United States District Court, N.D. California, San Jose Division
June 18, 2014
CELESTE WESTBY, individually; THOR WESTBY, individually; TALON WESTBY, a minor by and through his Guardian Ad Litem CELESTE WESTBY, Plaintiffs,
LINCOLN PROPERTY COMPANY, a corporation dba LINCOLN MILITARY HOUSING; JARSCO UTILITIES, INC., a corporation; BI-STATE PROPANE, a corporation; GENERAL ELECTRIC COMPANY, a corporation; ABC FIRE EXTINGUISHER COMPANY, INC., a corporation; CAMP PENDLETON & QUANTICO HOUSING, LLC, a corporation; and DOES 3 through 50, inclusive, Defendants.
ORDER DENYING MOTION TO DISMISS FOR IMPROPER VENUE OR, IN THE ALTERNATIVE, FOR CHANGE OF VENUE [Re: ECF 20]
BETH LABSON FREEMAN, District Judge.
Plaintiffs Thor Westby, Celeste Westby, and Talon Westby filed this action following an explosion at their home caused by a build-up of propane gas. Plaintiffs sue six companies alleged to have performed negligent construction, manufacture, repair, and/or maintenance that contributed to the explosion. Four of the six defendants move to dismiss the action under Federal Rule of Civil Procedure 12(b)(3) for improper venue or, in the alternative, for change of venue pursuant to 28 U.S.C. § 1404(a). The Court has considered the briefing submitted by the parties. For the reasons discussed below, the motion is DENIED.
At the time of the explosion, Thor, Celeste, and Talon Westby resided in a duplex home located in the Department of the Navy's Coleville Military Family Housing Complex in Coleville, California. (Compl. ¶ 1, ECF 1-1) Plaintiffs allege that at approximately 9:00 p.m. on the night of February 3, 2012, a large build-up of propane gas in their residence ignited upon meeting an "ignition source." ( Id. ) The resulting explosion destroyed Plaintiffs' half of the duplex, killed the occupant of the other half of the duplex, and damaged approximately thirty surrounding homes. ( Id. ¶¶ 1, 21) Emergency responders found thirty-six year old Thor Westby in the living room after the explosion; he suffered "severe physical and emotional injuries" resulting from the explosion and subsequent fire. ( Id. ¶ 23) Thirty-nine year old Celeste Westby was found in the utility room; she suffered "serious and life threatening injuries, including but not limited to extensive and permanent burn and inhalation injuries with physical scarring and disfigurement." ( Id. ¶ 22) Talon Westby, age ten, was visiting a neighbor at the time of the explosion, but he arrived at the scene in time to witness rescue efforts; he is suffering "serious and ongoing psychological and emotional distress." ( Id. ¶ 24)
Plaintiffs filed this action in the Santa Cruz County Superior Court on January 30, 2014, asserting eleven state law claims: (1) premises liability; (2) negligence; (3) res ipsa loquitur; (4) product liability - negligence; (5) product liability - strict liability; (6) breach of express warranty; (7) breach of implied warranty - particular purpose; (8) breach of implied warranty - merchantability; (9) private nuisance; (10) trespass; and (11) loss of consortium. (Compl., ECF 1-1)
The complaint alleges liability on the part of four named defendants and Does 1-50. According to Plaintiffs, Defendant Lincoln Property Company, which operated the housing complex, "failed to properly inspect, maintain and safeguard the property from foreseeable dangers." (Compl. ¶¶ 1, 3(A)) Defendant Bi-State Propane "possessed, sold and distributed the propane gas, and filled and inspected the propane tanks that supplied the propane gas that fueled the explosion." ( Id. ¶ 3(B)) Defendant Jarsco Utilities, Inc. "negligently designed, installed, financed, repaired, upgraded, maintained, and/or inspected the propane distribution system so as to create a dangerous condition." ( Id. ¶ 3(C)) Finally, General Electric Company "negligently designed, manufactured, tested, installed, repaired, maintained, inspected, and/or introduced into the stream of commerce the gas-powered stove so as to create a dangerous condition." ( Id. ¶ 3(D)) While the action was pending in the Superior Court, ABC Fire Extinguisher Company, Inc. and Camp Pendleton & Quantico Housing, LLC, were substituted for Doe 1 and Doe 2, respectively. (Jabagchourian Decl. ¶ 3, ECF 25-1)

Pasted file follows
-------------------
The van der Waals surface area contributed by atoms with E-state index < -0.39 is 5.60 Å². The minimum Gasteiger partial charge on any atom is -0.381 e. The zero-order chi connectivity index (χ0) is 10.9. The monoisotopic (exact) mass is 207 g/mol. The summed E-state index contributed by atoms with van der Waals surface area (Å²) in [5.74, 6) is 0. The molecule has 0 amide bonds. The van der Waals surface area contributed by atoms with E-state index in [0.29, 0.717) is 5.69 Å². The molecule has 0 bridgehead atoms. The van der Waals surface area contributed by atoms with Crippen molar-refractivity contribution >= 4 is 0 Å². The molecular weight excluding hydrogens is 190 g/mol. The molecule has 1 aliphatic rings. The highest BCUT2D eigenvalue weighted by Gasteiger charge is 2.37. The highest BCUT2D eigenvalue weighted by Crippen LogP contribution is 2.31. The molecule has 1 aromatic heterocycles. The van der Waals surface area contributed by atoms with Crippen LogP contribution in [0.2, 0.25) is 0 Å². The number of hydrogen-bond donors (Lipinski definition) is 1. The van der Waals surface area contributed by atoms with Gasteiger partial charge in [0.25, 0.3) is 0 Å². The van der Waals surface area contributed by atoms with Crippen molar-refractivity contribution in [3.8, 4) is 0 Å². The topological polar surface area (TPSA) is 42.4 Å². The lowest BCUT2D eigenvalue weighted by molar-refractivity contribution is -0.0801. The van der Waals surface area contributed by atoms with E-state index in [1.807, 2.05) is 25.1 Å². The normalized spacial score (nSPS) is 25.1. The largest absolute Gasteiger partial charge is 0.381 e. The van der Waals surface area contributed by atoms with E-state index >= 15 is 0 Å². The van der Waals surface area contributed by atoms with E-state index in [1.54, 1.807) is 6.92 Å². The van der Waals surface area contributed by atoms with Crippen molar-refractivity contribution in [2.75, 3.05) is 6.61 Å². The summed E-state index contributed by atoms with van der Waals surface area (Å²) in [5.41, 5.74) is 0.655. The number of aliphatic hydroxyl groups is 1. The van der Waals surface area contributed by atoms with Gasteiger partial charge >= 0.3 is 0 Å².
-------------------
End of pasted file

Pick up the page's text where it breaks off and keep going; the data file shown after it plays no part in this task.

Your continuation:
On April 18, 2014, Defendant Camp Pendleton & Quantico Housing, LLC removed the action to the United States District Court for the Northern District of California based upon federal enclave jurisdiction. (Not. of Removal, ECF 1) Lincoln Property Company joined in the removal. ( Id. ¶ 2) The removal was not contested by Plaintiffs. Shortly thereafter, Camp Pendleton & Quantico Housing, LLC and Lincoln Property Company (collectively, "Moving Parties") filed the present Motion to Dismiss or, in the Alternative, for Change of Venue. (Mot., ECF 20) Moving Parties contend that venue is proper in the Eastern District of California, where the Coleville Military Family Housing Complex is located. A statement of non-opposition to the motion was filed by General Electric Company and joinders in the motion were filed by Amerigas Propane, L.P. (the successor-in-interest to Bi-State Propane) and ABC Fire Extinguisher Company, Inc. (Statement of Non-Opp., ECF 21; Joinder, ECF 23; Joinder, ECF 24) Plaintiffs' opposition to the motion was filed on May 28, 2014, and a reply was filed on June 4, 2014.
II. LEGAL STANDARDS
A. Rule 12(b)(3)
A defense of improper venue may be raised by motion under Federal Rule of Civil Procedure 12(b)(3). When a district court evaluates a Rule 12(b)(3) motion, "pleadings need not be accepted as true, and facts outside the pleadings may be considered." Doe 1 v. AOL LLC, 552 F.3d 1077, 1081 (9th Cir. 2009). If a district court determines that venue is improper, the court may dismiss the action or, in the interests of justice, transfer the case to any district in which it could have been brought. 28 U.S.C. § 1406(a).
B. Section 1404(a)
"For the convenience of parties and witnesses, in the interest of justice, a district court may transfer any civil action to any other district or division where it might have been brought or to any district or division to which all parties have consented." 28 U.S.C. § 1404(a).
A. Dismissal for Improper Venue